The Fall: A response to Laura Feasey’s Literary Lion

The sound of the wall crumbling was obvious before he saw any sign of his city’s impending doom. The sickening crunch of the wall folding under its own weight, stones tumbling down, crushing man and beast as they fell. It was heard all around the city, seconds before the collective scream of its citizens.

There was no hope for his people now, they were outnumbered by a superior force, with little to no chance of survival for anyone in the region. They had resisted too long, too well, and their conquerors would need to make an example of them.

There would be pockets of resistance, of course, brave men would die protecting their families, their friends, but it was ultimately futile. Men of fighting age would be killed, and the women and children would be taken as slaves. A generation of vitality reduced to ashes in hours.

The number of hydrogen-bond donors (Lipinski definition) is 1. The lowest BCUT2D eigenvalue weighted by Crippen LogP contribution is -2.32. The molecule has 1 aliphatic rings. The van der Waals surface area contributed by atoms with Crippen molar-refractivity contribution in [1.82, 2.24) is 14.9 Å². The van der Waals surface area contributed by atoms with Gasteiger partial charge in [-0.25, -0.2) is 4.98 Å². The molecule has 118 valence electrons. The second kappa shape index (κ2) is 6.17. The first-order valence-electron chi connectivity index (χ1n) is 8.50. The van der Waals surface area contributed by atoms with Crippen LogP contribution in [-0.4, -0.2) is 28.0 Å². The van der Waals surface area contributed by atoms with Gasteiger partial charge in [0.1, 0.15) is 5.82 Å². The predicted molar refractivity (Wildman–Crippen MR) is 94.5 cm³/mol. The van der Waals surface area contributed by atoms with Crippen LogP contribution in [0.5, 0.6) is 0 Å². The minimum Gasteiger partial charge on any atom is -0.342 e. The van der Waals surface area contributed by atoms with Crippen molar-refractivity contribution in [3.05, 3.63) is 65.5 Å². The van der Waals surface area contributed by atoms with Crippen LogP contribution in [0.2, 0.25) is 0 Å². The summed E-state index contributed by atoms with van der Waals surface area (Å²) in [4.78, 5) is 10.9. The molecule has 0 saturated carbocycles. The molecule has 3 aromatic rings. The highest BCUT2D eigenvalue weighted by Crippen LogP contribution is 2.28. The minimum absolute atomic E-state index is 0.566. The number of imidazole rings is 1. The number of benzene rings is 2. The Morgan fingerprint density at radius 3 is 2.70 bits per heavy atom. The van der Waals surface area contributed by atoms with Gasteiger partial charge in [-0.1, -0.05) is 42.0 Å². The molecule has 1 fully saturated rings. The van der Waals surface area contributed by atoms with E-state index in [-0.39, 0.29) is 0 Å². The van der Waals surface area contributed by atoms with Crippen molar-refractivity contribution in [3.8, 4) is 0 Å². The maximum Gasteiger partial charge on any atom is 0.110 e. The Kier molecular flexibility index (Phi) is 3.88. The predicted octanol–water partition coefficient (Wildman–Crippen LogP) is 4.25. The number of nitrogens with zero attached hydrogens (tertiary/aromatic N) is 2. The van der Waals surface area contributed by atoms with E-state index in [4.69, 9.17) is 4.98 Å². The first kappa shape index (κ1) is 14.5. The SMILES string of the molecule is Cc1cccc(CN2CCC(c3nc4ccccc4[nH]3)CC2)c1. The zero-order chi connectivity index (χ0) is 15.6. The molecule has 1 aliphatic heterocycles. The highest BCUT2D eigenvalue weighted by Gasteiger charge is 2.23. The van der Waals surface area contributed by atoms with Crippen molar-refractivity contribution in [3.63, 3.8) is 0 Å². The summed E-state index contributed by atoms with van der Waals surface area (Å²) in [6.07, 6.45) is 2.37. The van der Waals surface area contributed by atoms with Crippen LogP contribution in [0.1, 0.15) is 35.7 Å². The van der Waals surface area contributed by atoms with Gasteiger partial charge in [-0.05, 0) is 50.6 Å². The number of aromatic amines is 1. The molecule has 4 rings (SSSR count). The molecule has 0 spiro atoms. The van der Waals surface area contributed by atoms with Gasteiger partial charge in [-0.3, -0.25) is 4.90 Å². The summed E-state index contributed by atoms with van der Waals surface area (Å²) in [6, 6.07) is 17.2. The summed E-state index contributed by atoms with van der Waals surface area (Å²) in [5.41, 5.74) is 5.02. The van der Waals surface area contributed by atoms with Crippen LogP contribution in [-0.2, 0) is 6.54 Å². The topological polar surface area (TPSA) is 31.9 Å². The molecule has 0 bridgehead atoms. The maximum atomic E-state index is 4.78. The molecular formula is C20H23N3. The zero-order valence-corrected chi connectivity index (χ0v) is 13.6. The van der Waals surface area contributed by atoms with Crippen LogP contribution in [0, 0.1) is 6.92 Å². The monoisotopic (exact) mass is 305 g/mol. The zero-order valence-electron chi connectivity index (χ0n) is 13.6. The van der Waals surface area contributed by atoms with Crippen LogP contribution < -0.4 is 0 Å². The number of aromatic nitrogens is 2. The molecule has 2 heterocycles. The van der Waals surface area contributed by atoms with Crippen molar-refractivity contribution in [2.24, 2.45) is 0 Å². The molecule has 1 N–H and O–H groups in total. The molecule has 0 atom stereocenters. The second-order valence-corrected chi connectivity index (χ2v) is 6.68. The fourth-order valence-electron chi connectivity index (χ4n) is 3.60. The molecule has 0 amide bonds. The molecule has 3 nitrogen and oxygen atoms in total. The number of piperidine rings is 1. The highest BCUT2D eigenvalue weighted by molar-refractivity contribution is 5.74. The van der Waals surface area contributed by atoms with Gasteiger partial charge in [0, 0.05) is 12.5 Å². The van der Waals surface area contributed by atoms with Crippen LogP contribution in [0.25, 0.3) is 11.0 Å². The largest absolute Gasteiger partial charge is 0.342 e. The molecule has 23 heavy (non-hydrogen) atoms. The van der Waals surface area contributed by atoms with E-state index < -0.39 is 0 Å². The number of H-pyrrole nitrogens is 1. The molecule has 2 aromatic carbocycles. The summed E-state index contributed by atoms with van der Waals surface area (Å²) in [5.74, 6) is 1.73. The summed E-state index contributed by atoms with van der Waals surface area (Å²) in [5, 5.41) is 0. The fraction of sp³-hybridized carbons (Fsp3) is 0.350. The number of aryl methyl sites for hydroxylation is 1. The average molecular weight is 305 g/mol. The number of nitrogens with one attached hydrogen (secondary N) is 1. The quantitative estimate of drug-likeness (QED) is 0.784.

His fate would be no different. If they didn’t kill him on sight they would take him back to their people, humiliate him, and then he would die a long, protracted, painful death. It was the way of the world. And he couldn’t bear it.

He was determined to fall as he had lived, as a king. He called for his finest purple robe, sat on his throne, and dared Death to come and take him as the flames that consumed his once great city illuminated the night.


In response to Laura Feasey’s Fall prompt

18 thoughts on “The Fall: A response to Laura Feasey’s Literary Lion

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